Built in three months and assembled in three days, this vacation house is located on a steep slope, in an area dominated by the presence of the ocean and a forest of eucalyptus trees. The terrain is surrounded by harvest fields, family farms and pitched roof houses. This image, protected by the area’s building codes, determined the geometry of the house that, simplified up to the point of evoking the basic house, was conceived as an autonomous piece that sits as a landscape observer and that speaks, with new terms, about the traditional language of the place.

The volume was wrapped with two materials aimed at setting up a dialogue with the landscape. The roof and side facades were covered with a prefabricated mixture of cement and wood shavings that, because of its gray color, recalls the wood of eucalyptus trees. The two main facades were clad with perforated cor-ten steel trays following the schematized silhouette of a forest, recreating the image of the vegetation. This material was chosen because it is part of the local tradition of fishing towns like Cedeira, where it is used to build boat hulls, and because it ages well and has a good resilience.

The house combines two different systems: prefabricated construction for the attic and modular construction for the ground floor. The modules were manufactured with a structure of beams and galvanized steel columns and with floor and ceiling slabs of composite decking with reinforced concrete. The facade walls are dovetail sandwich panels formed of two sheets of lacquered aluminum and polyurethane web plate. Several layers of waterproofing stretch beneath the furring strips to which the exterior facades are fixed. Towards the interior, a ventilated air cavity lets the structure go through, and there is a perimetral panelling of plasterboard. After assembling the whole house first in the factory, the different modules and trusses of the building were taken apart to be packed and moved in trailers the whole 700 kilometers separating the factory from the remote seaside site where it was to be installed. All the parts were put together again on the designated site in just three days, and the finishing touch-ups were done in the following two weeks. The end result is a high-quality product, designed with high standards of energy efficiency and whose manufacturing entails a contribution to environmental balance, because the generation of polluting residues and emissions is controlled.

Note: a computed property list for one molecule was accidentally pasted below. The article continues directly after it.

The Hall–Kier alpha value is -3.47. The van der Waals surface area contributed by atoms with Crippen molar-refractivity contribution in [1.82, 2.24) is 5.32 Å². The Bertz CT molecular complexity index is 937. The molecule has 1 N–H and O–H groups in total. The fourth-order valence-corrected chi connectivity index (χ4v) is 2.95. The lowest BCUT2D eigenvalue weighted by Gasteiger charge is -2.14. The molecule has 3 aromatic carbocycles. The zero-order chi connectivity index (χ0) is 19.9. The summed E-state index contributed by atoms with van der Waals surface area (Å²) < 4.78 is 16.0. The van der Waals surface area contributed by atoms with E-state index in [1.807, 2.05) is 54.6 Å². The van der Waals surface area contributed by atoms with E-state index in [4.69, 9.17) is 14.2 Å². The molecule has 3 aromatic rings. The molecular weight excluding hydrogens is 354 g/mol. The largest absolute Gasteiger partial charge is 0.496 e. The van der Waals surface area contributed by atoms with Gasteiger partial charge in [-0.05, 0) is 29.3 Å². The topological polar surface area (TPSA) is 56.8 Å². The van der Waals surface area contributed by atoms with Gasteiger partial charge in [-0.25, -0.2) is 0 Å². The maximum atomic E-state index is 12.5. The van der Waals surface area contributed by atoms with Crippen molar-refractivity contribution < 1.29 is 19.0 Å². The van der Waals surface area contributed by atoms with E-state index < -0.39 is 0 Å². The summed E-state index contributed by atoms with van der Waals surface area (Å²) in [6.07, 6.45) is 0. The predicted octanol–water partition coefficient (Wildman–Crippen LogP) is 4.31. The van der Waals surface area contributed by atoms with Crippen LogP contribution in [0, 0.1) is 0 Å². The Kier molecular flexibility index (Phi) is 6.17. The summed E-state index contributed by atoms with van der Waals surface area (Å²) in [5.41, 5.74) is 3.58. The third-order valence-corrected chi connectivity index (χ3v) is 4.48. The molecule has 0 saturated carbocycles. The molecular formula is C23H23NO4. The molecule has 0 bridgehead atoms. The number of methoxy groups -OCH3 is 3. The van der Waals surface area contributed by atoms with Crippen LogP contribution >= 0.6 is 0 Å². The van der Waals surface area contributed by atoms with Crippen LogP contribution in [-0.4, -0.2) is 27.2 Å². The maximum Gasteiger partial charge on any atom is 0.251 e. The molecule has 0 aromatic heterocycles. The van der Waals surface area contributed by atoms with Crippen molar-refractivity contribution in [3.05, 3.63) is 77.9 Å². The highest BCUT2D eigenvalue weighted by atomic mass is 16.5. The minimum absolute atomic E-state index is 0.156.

Arquitecto Architect

MYCC: Carmina Casajuana, Beatriz G. Casares, Marcos González

Contratista Contractor

IDM Ingeniería y Diseño de Sistemas Modulares

Fotos Photos

Fernando Guerra